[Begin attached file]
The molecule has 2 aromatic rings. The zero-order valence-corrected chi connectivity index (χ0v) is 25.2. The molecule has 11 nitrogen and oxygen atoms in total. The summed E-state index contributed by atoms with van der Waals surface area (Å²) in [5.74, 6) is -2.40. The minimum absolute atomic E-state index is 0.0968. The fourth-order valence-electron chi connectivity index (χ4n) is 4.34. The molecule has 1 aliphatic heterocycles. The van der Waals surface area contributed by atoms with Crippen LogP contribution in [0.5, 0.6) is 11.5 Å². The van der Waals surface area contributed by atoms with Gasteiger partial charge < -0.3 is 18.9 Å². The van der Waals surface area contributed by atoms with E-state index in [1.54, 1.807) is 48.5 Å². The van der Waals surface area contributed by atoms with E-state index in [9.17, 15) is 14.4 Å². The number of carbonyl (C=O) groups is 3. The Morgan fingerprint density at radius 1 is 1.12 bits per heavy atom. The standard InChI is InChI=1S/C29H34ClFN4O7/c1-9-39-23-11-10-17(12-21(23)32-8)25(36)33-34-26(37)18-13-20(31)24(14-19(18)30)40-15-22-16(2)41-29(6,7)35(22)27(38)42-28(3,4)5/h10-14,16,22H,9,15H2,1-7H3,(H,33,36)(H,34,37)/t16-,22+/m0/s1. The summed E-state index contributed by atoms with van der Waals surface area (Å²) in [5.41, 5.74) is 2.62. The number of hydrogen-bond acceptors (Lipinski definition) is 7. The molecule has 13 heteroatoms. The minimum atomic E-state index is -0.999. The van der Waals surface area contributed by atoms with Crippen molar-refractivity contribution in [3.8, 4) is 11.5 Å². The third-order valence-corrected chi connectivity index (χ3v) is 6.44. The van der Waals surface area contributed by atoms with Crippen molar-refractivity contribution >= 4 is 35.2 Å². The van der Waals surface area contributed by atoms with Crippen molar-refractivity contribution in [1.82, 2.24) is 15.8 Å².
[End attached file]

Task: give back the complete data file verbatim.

The molecule has 2 aromatic rings. The zero-order valence-corrected chi connectivity index (χ0v) is 25.2. The molecule has 11 nitrogen and oxygen atoms in total. The summed E-state index contributed by atoms with van der Waals surface area (Å²) in [5.74, 6) is -2.40. The minimum absolute atomic E-state index is 0.0968. The fourth-order valence-electron chi connectivity index (χ4n) is 4.34. The molecule has 1 aliphatic heterocycles. The van der Waals surface area contributed by atoms with Crippen LogP contribution in [0.5, 0.6) is 11.5 Å². The van der Waals surface area contributed by atoms with Gasteiger partial charge < -0.3 is 18.9 Å². The van der Waals surface area contributed by atoms with E-state index in [1.54, 1.807) is 48.5 Å². The van der Waals surface area contributed by atoms with E-state index in [9.17, 15) is 14.4 Å². The number of carbonyl (C=O) groups is 3. The Morgan fingerprint density at radius 1 is 1.12 bits per heavy atom. The standard InChI is InChI=1S/C29H34ClFN4O7/c1-9-39-23-11-10-17(12-21(23)32-8)25(36)33-34-26(37)18-13-20(31)24(14-19(18)30)40-15-22-16(2)41-29(6,7)35(22)27(38)42-28(3,4)5/h10-14,16,22H,9,15H2,1-7H3,(H,33,36)(H,34,37)/t16-,22+/m0/s1. The summed E-state index contributed by atoms with van der Waals surface area (Å²) in [5.41, 5.74) is 2.62. The number of hydrogen-bond acceptors (Lipinski definition) is 7. The molecule has 13 heteroatoms. The minimum atomic E-state index is -0.999. The van der Waals surface area contributed by atoms with Crippen molar-refractivity contribution in [3.8, 4) is 11.5 Å². The third-order valence-corrected chi connectivity index (χ3v) is 6.44. The van der Waals surface area contributed by atoms with Crippen molar-refractivity contribution >= 4 is 35.2 Å². The van der Waals surface area contributed by atoms with Crippen molar-refractivity contribution in [1.82, 2.24) is 15.8 Å².